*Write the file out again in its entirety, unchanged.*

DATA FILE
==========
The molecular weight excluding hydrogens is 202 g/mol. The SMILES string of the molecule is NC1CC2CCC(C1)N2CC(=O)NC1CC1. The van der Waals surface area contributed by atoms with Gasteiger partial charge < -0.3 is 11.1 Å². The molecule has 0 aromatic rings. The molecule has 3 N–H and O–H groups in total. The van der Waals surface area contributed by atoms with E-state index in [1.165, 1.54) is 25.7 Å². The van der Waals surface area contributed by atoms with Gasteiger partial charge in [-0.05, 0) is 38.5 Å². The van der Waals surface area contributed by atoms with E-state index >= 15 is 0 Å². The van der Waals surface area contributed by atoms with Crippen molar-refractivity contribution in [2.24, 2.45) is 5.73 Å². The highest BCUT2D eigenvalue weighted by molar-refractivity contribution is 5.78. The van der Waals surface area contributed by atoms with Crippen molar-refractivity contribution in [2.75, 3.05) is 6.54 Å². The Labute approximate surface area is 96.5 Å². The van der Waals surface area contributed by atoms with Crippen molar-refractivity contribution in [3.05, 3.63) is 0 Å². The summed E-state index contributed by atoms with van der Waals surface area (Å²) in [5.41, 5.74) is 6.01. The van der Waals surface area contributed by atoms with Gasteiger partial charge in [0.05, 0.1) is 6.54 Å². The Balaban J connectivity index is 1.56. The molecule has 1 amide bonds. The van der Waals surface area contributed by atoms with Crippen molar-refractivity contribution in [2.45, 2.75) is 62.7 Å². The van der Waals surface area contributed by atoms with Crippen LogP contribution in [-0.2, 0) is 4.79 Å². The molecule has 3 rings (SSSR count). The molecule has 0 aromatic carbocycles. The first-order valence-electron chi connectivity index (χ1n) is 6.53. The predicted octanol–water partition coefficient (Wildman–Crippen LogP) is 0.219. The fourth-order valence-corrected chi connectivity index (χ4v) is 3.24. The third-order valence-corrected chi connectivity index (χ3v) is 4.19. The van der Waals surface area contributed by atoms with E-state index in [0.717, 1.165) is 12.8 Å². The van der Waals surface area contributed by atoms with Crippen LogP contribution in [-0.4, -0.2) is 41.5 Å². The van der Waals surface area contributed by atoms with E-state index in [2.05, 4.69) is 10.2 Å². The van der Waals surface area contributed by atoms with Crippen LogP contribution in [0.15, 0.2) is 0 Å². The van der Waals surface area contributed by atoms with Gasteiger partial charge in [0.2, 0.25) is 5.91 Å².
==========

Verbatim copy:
The molecular weight excluding hydrogens is 202 g/mol. The SMILES string of the molecule is NC1CC2CCC(C1)N2CC(=O)NC1CC1. The van der Waals surface area contributed by atoms with Gasteiger partial charge < -0.3 is 11.1 Å². The molecule has 0 aromatic rings. The molecule has 3 N–H and O–H groups in total. The van der Waals surface area contributed by atoms with E-state index in [1.165, 1.54) is 25.7 Å². The van der Waals surface area contributed by atoms with Gasteiger partial charge in [-0.05, 0) is 38.5 Å². The van der Waals surface area contributed by atoms with E-state index >= 15 is 0 Å². The van der Waals surface area contributed by atoms with Crippen molar-refractivity contribution in [2.24, 2.45) is 5.73 Å². The highest BCUT2D eigenvalue weighted by molar-refractivity contribution is 5.78. The van der Waals surface area contributed by atoms with Crippen molar-refractivity contribution in [2.75, 3.05) is 6.54 Å². The Labute approximate surface area is 96.5 Å². The van der Waals surface area contributed by atoms with Crippen molar-refractivity contribution in [3.05, 3.63) is 0 Å². The summed E-state index contributed by atoms with van der Waals surface area (Å²) in [5.41, 5.74) is 6.01. The van der Waals surface area contributed by atoms with Gasteiger partial charge in [0.05, 0.1) is 6.54 Å². The Balaban J connectivity index is 1.56. The molecule has 1 amide bonds. The van der Waals surface area contributed by atoms with Crippen molar-refractivity contribution in [2.45, 2.75) is 62.7 Å². The van der Waals surface area contributed by atoms with Crippen LogP contribution in [-0.2, 0) is 4.79 Å². The molecule has 3 rings (SSSR count). The molecule has 0 aromatic carbocycles. The first-order valence-electron chi connectivity index (χ1n) is 6.53. The predicted octanol–water partition coefficient (Wildman–Crippen LogP) is 0.219. The fourth-order valence-corrected chi connectivity index (χ4v) is 3.24. The third-order valence-corrected chi connectivity index (χ3v) is 4.19. The van der Waals surface area contributed by atoms with E-state index in [0.717, 1.165) is 12.8 Å². The van der Waals surface area contributed by atoms with Crippen LogP contribution in [-0.4, -0.2) is 41.5 Å². The van der Waals surface area contributed by atoms with E-state index in [2.05, 4.69) is 10.2 Å². The van der Waals surface area contributed by atoms with Crippen LogP contribution in [0.15, 0.2) is 0 Å². The van der Waals surface area contributed by atoms with Gasteiger partial charge in [0.2, 0.25) is 5.91 Å².